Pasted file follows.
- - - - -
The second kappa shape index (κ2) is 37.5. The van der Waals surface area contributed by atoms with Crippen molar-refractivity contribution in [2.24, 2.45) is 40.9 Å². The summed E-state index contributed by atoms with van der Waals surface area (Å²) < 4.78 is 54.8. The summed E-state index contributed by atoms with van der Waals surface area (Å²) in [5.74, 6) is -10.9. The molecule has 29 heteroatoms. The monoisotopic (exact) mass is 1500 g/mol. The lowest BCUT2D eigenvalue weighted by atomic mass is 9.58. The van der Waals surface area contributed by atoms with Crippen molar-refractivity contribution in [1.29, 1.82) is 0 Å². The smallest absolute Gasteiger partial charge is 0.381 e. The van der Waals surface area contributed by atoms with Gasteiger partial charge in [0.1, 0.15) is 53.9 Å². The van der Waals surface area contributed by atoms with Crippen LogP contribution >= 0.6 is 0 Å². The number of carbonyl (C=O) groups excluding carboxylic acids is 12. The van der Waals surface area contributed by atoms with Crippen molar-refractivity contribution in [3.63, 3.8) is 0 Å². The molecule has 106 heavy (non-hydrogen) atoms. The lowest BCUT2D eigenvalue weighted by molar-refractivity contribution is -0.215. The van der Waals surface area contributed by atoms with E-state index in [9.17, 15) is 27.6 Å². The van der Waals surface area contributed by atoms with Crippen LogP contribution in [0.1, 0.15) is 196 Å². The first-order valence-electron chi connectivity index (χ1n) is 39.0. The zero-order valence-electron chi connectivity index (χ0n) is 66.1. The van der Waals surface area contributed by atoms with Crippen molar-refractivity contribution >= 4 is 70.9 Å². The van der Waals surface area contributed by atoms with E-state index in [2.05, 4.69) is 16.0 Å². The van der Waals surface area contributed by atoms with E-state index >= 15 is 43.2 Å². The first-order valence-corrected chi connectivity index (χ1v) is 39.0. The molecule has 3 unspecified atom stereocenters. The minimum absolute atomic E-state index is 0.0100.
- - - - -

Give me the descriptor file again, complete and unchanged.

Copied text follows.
The second kappa shape index (κ2) is 37.5. The van der Waals surface area contributed by atoms with Crippen molar-refractivity contribution in [2.24, 2.45) is 40.9 Å². The summed E-state index contributed by atoms with van der Waals surface area (Å²) < 4.78 is 54.8. The summed E-state index contributed by atoms with van der Waals surface area (Å²) in [5.74, 6) is -10.9. The molecule has 29 heteroatoms. The monoisotopic (exact) mass is 1500 g/mol. The lowest BCUT2D eigenvalue weighted by atomic mass is 9.58. The van der Waals surface area contributed by atoms with Crippen molar-refractivity contribution in [1.29, 1.82) is 0 Å². The smallest absolute Gasteiger partial charge is 0.381 e. The van der Waals surface area contributed by atoms with Gasteiger partial charge in [0.1, 0.15) is 53.9 Å². The van der Waals surface area contributed by atoms with Crippen LogP contribution >= 0.6 is 0 Å². The number of carbonyl (C=O) groups excluding carboxylic acids is 12. The van der Waals surface area contributed by atoms with Crippen molar-refractivity contribution in [3.63, 3.8) is 0 Å². The molecule has 106 heavy (non-hydrogen) atoms. The lowest BCUT2D eigenvalue weighted by molar-refractivity contribution is -0.215. The van der Waals surface area contributed by atoms with E-state index in [9.17, 15) is 27.6 Å². The van der Waals surface area contributed by atoms with Crippen LogP contribution in [0.1, 0.15) is 196 Å². The first-order valence-electron chi connectivity index (χ1n) is 39.0. The zero-order valence-electron chi connectivity index (χ0n) is 66.1. The van der Waals surface area contributed by atoms with Crippen molar-refractivity contribution >= 4 is 70.9 Å². The van der Waals surface area contributed by atoms with E-state index in [2.05, 4.69) is 16.0 Å². The van der Waals surface area contributed by atoms with E-state index >= 15 is 43.2 Å². The first-order valence-corrected chi connectivity index (χ1v) is 39.0. The molecule has 3 unspecified atom stereocenters. The minimum absolute atomic E-state index is 0.0100.